As a writer, I often cannot control the voices in my head. They run Helter-Skelter from one thought to another. When one strives to write, you often find yourself more a spectator or passenger. Rare to have any control at all.
It was thus that, amid writing a piece for a weekly blog called the Heretic and the Holy Man, I started thinking about how inconvenient most deaths are.
It is not often that a death occurs without interrupting someone’s plans, altering the course of one or more days, or disrupting the general pattern of living. This is never inconvenient for the deceased. His part is over. The inconvenience, no matter how unintentional, is with those left behind. My parents taught me to be considerate of others, I thought it appropriate that I leave a message for those who survive me.
I do not want to cause any inconvenience.
Now, do not read anything into this. I have not received any dire medical news, I am not clinically depressed, I have no omens of my death, I just do not want to inconvenience anyone once I do leave this mortal coil.
I have a goal for a long life. I plan to be in the Guinness Book of Records as the oldest living human. If successful, I will achieve this goal sometime in the year 2079. The current record is a French woman who lived to be 122 years and 194 days.
Even that may not be long enough to read all the books on my Kindle or work on the thousands of ideas I have for stories to write.
I have often said I want to die on my birthday, for no particular reason other than symmetry. If I achieve both goals my memorial will read;
Born July 25, 1956
Died July 25, 2079
It’s good to have a goal, but I also know reality may intrude. In the event I don’t beat the odds, no matter how unlikely, I’d like to leave some rules behind for family and friends after my death.
1. If you are on a Caribbean beach when you hear the news, DO NOT LEAVE. There is no need to rush home. I am already dead. (A more important point is, if you are on a Caribbean Beach WHY are you getting messages?) Order another drink, lie in the sun, and enjoy life.
2. If you are at work when the news arrives. Notify a co-worker that you have to leave immediately. Tears would be helpful in convincing them of the urgency. Then, fly to a Caribbean Beach and refer to #1.
3. If you are at home and the news arrives, there is no need to change whatever plans you might have. Since the instigating incident (Mortem meam, my death for those of you who didn’t benefit from five years of Latin) is a fait accompli, there is nothing you can do about it. Go out to dinner, meet with your remaining living friends, go on with life.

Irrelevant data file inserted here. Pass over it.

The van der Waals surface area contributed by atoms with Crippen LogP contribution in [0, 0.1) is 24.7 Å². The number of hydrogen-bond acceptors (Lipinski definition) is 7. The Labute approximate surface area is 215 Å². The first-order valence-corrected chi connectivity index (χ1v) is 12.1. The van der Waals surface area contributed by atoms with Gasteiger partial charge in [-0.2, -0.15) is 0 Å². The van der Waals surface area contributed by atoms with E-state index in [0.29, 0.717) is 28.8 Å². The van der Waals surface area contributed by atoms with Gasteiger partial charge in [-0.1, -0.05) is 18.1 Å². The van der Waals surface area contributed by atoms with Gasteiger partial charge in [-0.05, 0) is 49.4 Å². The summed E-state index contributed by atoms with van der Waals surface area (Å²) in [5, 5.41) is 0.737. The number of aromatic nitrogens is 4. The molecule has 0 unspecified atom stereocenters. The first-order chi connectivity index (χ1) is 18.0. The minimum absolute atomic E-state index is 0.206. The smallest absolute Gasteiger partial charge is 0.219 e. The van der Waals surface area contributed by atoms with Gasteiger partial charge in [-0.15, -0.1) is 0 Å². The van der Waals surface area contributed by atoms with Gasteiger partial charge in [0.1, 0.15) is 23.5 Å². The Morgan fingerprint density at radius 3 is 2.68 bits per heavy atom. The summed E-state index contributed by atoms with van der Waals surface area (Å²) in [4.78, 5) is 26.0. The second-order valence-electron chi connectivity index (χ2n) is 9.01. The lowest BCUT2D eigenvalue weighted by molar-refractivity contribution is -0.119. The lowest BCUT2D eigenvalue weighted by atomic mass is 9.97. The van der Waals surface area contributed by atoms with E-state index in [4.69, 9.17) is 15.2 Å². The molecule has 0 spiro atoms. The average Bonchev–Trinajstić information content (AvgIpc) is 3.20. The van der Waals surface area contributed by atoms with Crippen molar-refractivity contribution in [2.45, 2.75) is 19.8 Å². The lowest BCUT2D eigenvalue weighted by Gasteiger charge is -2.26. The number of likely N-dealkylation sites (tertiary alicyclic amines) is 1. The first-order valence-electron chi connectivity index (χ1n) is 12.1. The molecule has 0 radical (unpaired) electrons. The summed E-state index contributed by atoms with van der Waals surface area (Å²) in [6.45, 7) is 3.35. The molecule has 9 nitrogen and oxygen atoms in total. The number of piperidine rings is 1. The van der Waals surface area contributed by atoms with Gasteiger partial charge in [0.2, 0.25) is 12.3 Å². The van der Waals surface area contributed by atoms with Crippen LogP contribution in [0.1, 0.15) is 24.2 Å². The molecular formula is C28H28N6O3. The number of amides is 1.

Dying is an inconvenient aspect of life. It rarely occurs with any consideration for the living. Sometimes death poses a threat to others. If it occurs, say, while you are driving a car or school bus (just picture the look on all those little faces as the bus careens along without a living operator.)
It would seem if intelligent design was responsible for our existence, there is a design flaw.
Death should always occur during sleep, preferably while sleeping alone or when your sleeping companion is already awake (but hasn’t started breakfast, no need to waste food.)
Death comes with the timing of an uncontrollable fart in polite company. It sneaks up on you, rudely announces its presence, and then you begin to stink.
Our world of instant communication complicates the problem. Between Tweets and Facebook and Instagram the last breath has barely escaped and notices are flying around the world. It was better when it took years for the news to spread, less intrusive to life.
Here’s another of those random thoughts. Someone needs to come up with an icon for a Facebook status of croaked. But I digress. (The voices just won’t stop.)
So as a favor to the (at the moment) still living me, take this request to heart. To those of you whom, in some small measure, I have made your life more enjoyable, continue to enjoy that life. Altering plans due to an inevitable element of existence makes little sense. Mourn if you must, but do it for the briefest of moments.
There’s no time to waste. Everyone’s death is imminent in a relative sort of way.
Embrace the living, walk in the rain, lay on a Caribbean beach absorbing the warm sun. The most touching thing you can do to remember those who are no longer here to share life is embracing your own.
In mortem, et finem. In vitae, spem. (You’re still alive. Look it up.)